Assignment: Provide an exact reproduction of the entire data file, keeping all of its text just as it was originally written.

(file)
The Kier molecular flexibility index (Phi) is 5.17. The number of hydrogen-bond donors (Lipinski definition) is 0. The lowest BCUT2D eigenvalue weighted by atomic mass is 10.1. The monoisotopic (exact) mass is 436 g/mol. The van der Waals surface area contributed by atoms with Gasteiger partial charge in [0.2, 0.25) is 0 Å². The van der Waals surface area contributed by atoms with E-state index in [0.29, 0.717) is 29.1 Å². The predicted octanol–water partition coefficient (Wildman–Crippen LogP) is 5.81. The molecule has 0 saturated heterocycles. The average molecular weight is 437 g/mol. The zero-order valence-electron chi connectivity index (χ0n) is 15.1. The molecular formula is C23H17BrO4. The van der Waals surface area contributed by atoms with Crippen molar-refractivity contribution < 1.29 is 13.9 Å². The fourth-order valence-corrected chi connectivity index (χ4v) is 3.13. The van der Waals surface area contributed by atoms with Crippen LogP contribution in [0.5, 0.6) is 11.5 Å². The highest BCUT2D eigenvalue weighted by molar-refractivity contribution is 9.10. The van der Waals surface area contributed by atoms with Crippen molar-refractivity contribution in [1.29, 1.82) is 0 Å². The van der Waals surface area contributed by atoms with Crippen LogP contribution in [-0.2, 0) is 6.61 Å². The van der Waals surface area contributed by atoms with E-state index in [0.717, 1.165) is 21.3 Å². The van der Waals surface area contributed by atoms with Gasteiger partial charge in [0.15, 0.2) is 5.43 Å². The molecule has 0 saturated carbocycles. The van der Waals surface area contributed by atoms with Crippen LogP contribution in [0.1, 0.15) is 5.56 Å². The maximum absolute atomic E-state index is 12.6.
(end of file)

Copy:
The Kier molecular flexibility index (Phi) is 5.17. The number of hydrogen-bond donors (Lipinski definition) is 0. The lowest BCUT2D eigenvalue weighted by atomic mass is 10.1. The monoisotopic (exact) mass is 436 g/mol. The van der Waals surface area contributed by atoms with Gasteiger partial charge in [0.2, 0.25) is 0 Å². The van der Waals surface area contributed by atoms with E-state index in [0.29, 0.717) is 29.1 Å². The predicted octanol–water partition coefficient (Wildman–Crippen LogP) is 5.81. The molecule has 0 saturated heterocycles. The average molecular weight is 437 g/mol. The zero-order valence-electron chi connectivity index (χ0n) is 15.1. The molecular formula is C23H17BrO4. The van der Waals surface area contributed by atoms with Crippen molar-refractivity contribution < 1.29 is 13.9 Å². The fourth-order valence-corrected chi connectivity index (χ4v) is 3.13. The van der Waals surface area contributed by atoms with Crippen LogP contribution in [0.5, 0.6) is 11.5 Å². The highest BCUT2D eigenvalue weighted by molar-refractivity contribution is 9.10. The van der Waals surface area contributed by atoms with Crippen molar-refractivity contribution in [1.29, 1.82) is 0 Å². The van der Waals surface area contributed by atoms with Crippen LogP contribution in [-0.2, 0) is 6.61 Å². The van der Waals surface area contributed by atoms with E-state index in [0.717, 1.165) is 21.3 Å². The van der Waals surface area contributed by atoms with Gasteiger partial charge in [0.15, 0.2) is 5.43 Å². The molecule has 0 saturated carbocycles. The van der Waals surface area contributed by atoms with Crippen LogP contribution in [0.1, 0.15) is 5.56 Å². The maximum absolute atomic E-state index is 12.6.